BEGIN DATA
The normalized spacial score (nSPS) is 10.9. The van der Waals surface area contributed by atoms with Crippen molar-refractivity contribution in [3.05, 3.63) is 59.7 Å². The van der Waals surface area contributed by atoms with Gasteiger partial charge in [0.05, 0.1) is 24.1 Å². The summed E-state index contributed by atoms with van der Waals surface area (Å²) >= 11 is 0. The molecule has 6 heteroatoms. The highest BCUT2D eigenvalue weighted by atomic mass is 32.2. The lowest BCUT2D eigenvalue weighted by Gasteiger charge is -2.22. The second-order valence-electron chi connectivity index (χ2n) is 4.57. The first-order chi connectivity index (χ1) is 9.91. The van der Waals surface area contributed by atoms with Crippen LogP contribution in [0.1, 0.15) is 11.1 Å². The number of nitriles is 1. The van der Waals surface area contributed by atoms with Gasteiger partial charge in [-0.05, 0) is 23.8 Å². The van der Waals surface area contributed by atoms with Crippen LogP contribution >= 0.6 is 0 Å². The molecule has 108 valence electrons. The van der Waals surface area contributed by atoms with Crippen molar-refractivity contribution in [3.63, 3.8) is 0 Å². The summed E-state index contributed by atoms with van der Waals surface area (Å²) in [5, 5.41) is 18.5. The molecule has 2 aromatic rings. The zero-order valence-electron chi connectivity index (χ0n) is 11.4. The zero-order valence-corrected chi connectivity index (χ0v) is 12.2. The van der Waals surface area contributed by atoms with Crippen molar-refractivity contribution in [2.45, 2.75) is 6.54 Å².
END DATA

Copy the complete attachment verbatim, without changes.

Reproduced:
The normalized spacial score (nSPS) is 10.9. The van der Waals surface area contributed by atoms with Crippen molar-refractivity contribution in [3.05, 3.63) is 59.7 Å². The van der Waals surface area contributed by atoms with Gasteiger partial charge in [0.05, 0.1) is 24.1 Å². The summed E-state index contributed by atoms with van der Waals surface area (Å²) >= 11 is 0. The molecule has 6 heteroatoms. The highest BCUT2D eigenvalue weighted by atomic mass is 32.2. The lowest BCUT2D eigenvalue weighted by Gasteiger charge is -2.22. The second-order valence-electron chi connectivity index (χ2n) is 4.57. The first-order chi connectivity index (χ1) is 9.91. The van der Waals surface area contributed by atoms with Crippen LogP contribution in [0.1, 0.15) is 11.1 Å². The number of nitriles is 1. The van der Waals surface area contributed by atoms with Gasteiger partial charge in [-0.05, 0) is 23.8 Å². The van der Waals surface area contributed by atoms with Crippen LogP contribution >= 0.6 is 0 Å². The molecule has 108 valence electrons. The van der Waals surface area contributed by atoms with Crippen molar-refractivity contribution in [3.63, 3.8) is 0 Å². The summed E-state index contributed by atoms with van der Waals surface area (Å²) in [5, 5.41) is 18.5. The molecule has 2 aromatic rings. The zero-order valence-electron chi connectivity index (χ0n) is 11.4. The zero-order valence-corrected chi connectivity index (χ0v) is 12.2. The van der Waals surface area contributed by atoms with Crippen molar-refractivity contribution in [2.45, 2.75) is 6.54 Å².